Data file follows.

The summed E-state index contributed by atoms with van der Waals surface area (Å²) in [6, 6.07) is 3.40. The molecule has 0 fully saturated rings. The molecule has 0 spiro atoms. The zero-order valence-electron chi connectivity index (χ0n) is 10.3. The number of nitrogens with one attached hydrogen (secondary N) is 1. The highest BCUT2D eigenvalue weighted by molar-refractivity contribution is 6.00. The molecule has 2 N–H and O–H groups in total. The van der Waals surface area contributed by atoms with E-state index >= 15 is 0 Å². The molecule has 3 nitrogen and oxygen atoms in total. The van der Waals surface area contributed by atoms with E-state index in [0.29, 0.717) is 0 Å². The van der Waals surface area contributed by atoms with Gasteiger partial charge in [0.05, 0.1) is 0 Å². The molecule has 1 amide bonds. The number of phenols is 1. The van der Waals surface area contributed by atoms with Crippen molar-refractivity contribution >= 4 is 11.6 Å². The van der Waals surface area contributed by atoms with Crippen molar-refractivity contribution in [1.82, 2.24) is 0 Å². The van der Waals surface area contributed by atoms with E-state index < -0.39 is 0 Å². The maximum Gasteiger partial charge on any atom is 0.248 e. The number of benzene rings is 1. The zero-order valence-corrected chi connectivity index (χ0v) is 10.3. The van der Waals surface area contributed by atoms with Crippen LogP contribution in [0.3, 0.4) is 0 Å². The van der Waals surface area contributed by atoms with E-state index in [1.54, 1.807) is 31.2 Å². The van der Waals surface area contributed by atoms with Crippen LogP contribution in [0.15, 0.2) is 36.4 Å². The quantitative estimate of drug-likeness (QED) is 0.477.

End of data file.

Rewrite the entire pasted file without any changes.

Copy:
The summed E-state index contributed by atoms with van der Waals surface area (Å²) in [6, 6.07) is 3.40. The molecule has 0 fully saturated rings. The molecule has 0 spiro atoms. The zero-order valence-electron chi connectivity index (χ0n) is 10.3. The number of nitrogens with one attached hydrogen (secondary N) is 1. The highest BCUT2D eigenvalue weighted by molar-refractivity contribution is 6.00. The molecule has 2 N–H and O–H groups in total. The van der Waals surface area contributed by atoms with E-state index >= 15 is 0 Å². The molecule has 3 nitrogen and oxygen atoms in total. The van der Waals surface area contributed by atoms with E-state index in [0.29, 0.717) is 0 Å². The van der Waals surface area contributed by atoms with Gasteiger partial charge in [0.05, 0.1) is 0 Å². The molecule has 1 amide bonds. The number of phenols is 1. The van der Waals surface area contributed by atoms with Crippen molar-refractivity contribution >= 4 is 11.6 Å². The van der Waals surface area contributed by atoms with Crippen molar-refractivity contribution in [1.82, 2.24) is 0 Å². The van der Waals surface area contributed by atoms with E-state index < -0.39 is 0 Å². The maximum Gasteiger partial charge on any atom is 0.248 e. The number of benzene rings is 1. The zero-order valence-corrected chi connectivity index (χ0v) is 10.3. The van der Waals surface area contributed by atoms with Crippen LogP contribution in [0.3, 0.4) is 0 Å². The van der Waals surface area contributed by atoms with E-state index in [1.54, 1.807) is 31.2 Å². The van der Waals surface area contributed by atoms with Crippen LogP contribution in [0.15, 0.2) is 36.4 Å². The quantitative estimate of drug-likeness (QED) is 0.477.